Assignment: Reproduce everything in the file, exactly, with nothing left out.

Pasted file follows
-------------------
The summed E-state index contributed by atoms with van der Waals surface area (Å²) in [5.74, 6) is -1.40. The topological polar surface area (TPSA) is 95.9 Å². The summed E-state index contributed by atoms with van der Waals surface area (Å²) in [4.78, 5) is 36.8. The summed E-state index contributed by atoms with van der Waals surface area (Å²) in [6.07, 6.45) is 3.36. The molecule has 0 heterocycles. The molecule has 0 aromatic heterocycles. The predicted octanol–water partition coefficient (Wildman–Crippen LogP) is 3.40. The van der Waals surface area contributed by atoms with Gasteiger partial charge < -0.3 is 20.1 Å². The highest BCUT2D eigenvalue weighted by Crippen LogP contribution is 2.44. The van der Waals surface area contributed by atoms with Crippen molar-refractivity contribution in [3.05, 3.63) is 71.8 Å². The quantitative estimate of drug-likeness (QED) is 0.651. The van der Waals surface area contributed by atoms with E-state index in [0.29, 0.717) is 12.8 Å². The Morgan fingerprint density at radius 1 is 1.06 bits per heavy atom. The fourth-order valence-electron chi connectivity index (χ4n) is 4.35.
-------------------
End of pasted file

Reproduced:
The summed E-state index contributed by atoms with van der Waals surface area (Å²) in [5.74, 6) is -1.40. The topological polar surface area (TPSA) is 95.9 Å². The summed E-state index contributed by atoms with van der Waals surface area (Å²) in [4.78, 5) is 36.8. The summed E-state index contributed by atoms with van der Waals surface area (Å²) in [6.07, 6.45) is 3.36. The molecule has 0 heterocycles. The molecule has 0 aromatic heterocycles. The predicted octanol–water partition coefficient (Wildman–Crippen LogP) is 3.40. The van der Waals surface area contributed by atoms with Gasteiger partial charge < -0.3 is 20.1 Å². The highest BCUT2D eigenvalue weighted by Crippen LogP contribution is 2.44. The van der Waals surface area contributed by atoms with Crippen molar-refractivity contribution in [3.05, 3.63) is 71.8 Å². The quantitative estimate of drug-likeness (QED) is 0.651. The van der Waals surface area contributed by atoms with E-state index in [0.29, 0.717) is 12.8 Å². The Morgan fingerprint density at radius 1 is 1.06 bits per heavy atom. The fourth-order valence-electron chi connectivity index (χ4n) is 4.35.